The optics were wonderful. The rhetoric was soaring. One of the themes of the final night of the RNC was improving the educational system in the United States. Who could be a better speaker than Jeb Bush? After all, education is and has been his signature issue. No one on the right or the left, republican or democrat questions the former governor's good intentions in this area. He even interspersed his speech with remarks from a high school teacher and a recent high school graduate praising the governor's approach to education. It was a highlight moment for this convention and helped to frame one of Mitt Romney's signature issues for the campaign. It's not a new issue, but it's rarely been packaged better. Here comes the solution.......of course.....it is school choice.....the provision of some type of voucher given to a parent to allow the parent to enroll their child in the public, private, or religious school of their choice. The solution to our problems in education. Equality without additional expense.
There is just one problem with the entire concept. It is inherently flawed. This is not a case being made by a member of a teacher's union. I was a school administrator for many years and a university professor at a non-unionized private university for the balance of my career. I have been a school board member who had to negotiate contracts with teacher's unions. I am a supporter of strict teacher accountability and am not a fan of tenure. So why is this position a fatally flawed approach to education? Let's look at "choice" logically.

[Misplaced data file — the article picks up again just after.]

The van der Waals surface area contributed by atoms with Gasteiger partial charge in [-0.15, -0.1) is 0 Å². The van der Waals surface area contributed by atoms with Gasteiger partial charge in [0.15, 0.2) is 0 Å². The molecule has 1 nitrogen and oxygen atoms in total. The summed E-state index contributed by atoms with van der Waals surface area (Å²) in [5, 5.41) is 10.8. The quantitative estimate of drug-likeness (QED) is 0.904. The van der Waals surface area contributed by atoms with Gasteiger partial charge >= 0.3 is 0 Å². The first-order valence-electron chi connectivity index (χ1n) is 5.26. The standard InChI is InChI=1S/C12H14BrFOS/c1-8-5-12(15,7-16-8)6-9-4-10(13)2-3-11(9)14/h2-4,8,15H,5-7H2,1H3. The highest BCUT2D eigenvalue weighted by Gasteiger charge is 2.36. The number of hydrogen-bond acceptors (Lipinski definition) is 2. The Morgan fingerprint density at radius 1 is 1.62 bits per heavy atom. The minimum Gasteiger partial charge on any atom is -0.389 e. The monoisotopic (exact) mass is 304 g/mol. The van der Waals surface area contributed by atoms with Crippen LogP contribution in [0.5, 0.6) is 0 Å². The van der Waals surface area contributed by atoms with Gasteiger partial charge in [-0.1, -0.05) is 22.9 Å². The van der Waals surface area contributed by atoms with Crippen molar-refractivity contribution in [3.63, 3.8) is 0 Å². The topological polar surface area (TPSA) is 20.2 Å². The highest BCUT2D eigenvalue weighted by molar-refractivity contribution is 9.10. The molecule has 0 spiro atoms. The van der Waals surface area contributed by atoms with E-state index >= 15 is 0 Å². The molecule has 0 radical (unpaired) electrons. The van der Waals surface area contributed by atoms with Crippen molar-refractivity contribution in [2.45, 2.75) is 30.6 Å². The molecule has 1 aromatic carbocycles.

There are many rules that affect public education that do not apply to private or religious education. The most obvious are that public schools have to follow federal, state, and local regulations because they are recipients of public moneys. Private and religious schools do not have to do this. I will talk to this issue later, since there is a much more compelling reason that real school choice is fatally flawed. Public schools are required to accept every student who appears at their doorstep who is a resident of their district and is of school age. There can be no issue that schools are overcrowded, or the budget has already been expended, or the student has demonstrable needs that will increase the cost of his or her education to unreasonable levels. Private and religious schools can turn any child away for any of those reasons.
Ultimately, this is no small obstacle. Currently, approximately 88% of all students in America attend public school programs. A combined 12% of school age children attend private or religious schools. Nationally, those private and religious schools are functioning at about 86% of capacity. That would mean if every private and religious school in the nation was to accept "choice" students to the point that they reach 100% capacity, only an additional 4% of the nation's public school students would be able to attend these private and religious schools, leaving 84% of all students in America continuing to attend public schools.